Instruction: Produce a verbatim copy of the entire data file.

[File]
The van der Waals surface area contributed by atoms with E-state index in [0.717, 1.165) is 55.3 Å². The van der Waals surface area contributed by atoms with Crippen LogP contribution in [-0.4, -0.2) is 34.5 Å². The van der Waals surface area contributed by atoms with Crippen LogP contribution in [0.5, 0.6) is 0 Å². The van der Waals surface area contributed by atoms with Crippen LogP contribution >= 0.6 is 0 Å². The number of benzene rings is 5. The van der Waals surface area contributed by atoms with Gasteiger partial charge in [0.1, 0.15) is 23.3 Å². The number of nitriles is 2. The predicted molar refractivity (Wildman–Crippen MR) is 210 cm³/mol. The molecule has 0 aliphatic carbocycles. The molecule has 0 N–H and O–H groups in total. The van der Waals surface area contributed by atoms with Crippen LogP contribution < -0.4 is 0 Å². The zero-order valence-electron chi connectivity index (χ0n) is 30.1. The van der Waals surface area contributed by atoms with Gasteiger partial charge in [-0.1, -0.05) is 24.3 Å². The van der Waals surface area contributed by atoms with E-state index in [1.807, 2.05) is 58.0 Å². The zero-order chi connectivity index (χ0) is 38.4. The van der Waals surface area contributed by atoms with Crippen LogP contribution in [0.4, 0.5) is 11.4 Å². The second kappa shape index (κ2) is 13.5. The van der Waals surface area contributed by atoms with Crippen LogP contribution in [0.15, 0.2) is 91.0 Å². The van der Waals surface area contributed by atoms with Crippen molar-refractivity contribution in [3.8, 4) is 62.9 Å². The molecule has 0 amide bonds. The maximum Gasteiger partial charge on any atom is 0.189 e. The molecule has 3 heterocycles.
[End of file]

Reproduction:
The van der Waals surface area contributed by atoms with E-state index in [0.717, 1.165) is 55.3 Å². The van der Waals surface area contributed by atoms with Crippen LogP contribution in [-0.4, -0.2) is 34.5 Å². The van der Waals surface area contributed by atoms with Crippen LogP contribution in [0.5, 0.6) is 0 Å². The van der Waals surface area contributed by atoms with Crippen LogP contribution >= 0.6 is 0 Å². The number of benzene rings is 5. The van der Waals surface area contributed by atoms with Gasteiger partial charge in [0.1, 0.15) is 23.3 Å². The number of nitriles is 2. The predicted molar refractivity (Wildman–Crippen MR) is 210 cm³/mol. The molecule has 0 aliphatic carbocycles. The molecule has 0 N–H and O–H groups in total. The van der Waals surface area contributed by atoms with Crippen LogP contribution < -0.4 is 0 Å². The zero-order valence-electron chi connectivity index (χ0n) is 30.1. The van der Waals surface area contributed by atoms with Gasteiger partial charge in [-0.1, -0.05) is 24.3 Å². The van der Waals surface area contributed by atoms with E-state index in [1.807, 2.05) is 58.0 Å². The zero-order chi connectivity index (χ0) is 38.4. The van der Waals surface area contributed by atoms with Crippen LogP contribution in [0.4, 0.5) is 11.4 Å². The second kappa shape index (κ2) is 13.5. The van der Waals surface area contributed by atoms with Crippen LogP contribution in [0.15, 0.2) is 91.0 Å². The van der Waals surface area contributed by atoms with Crippen molar-refractivity contribution in [3.8, 4) is 62.9 Å². The molecule has 0 amide bonds. The maximum Gasteiger partial charge on any atom is 0.189 e. The molecule has 3 heterocycles.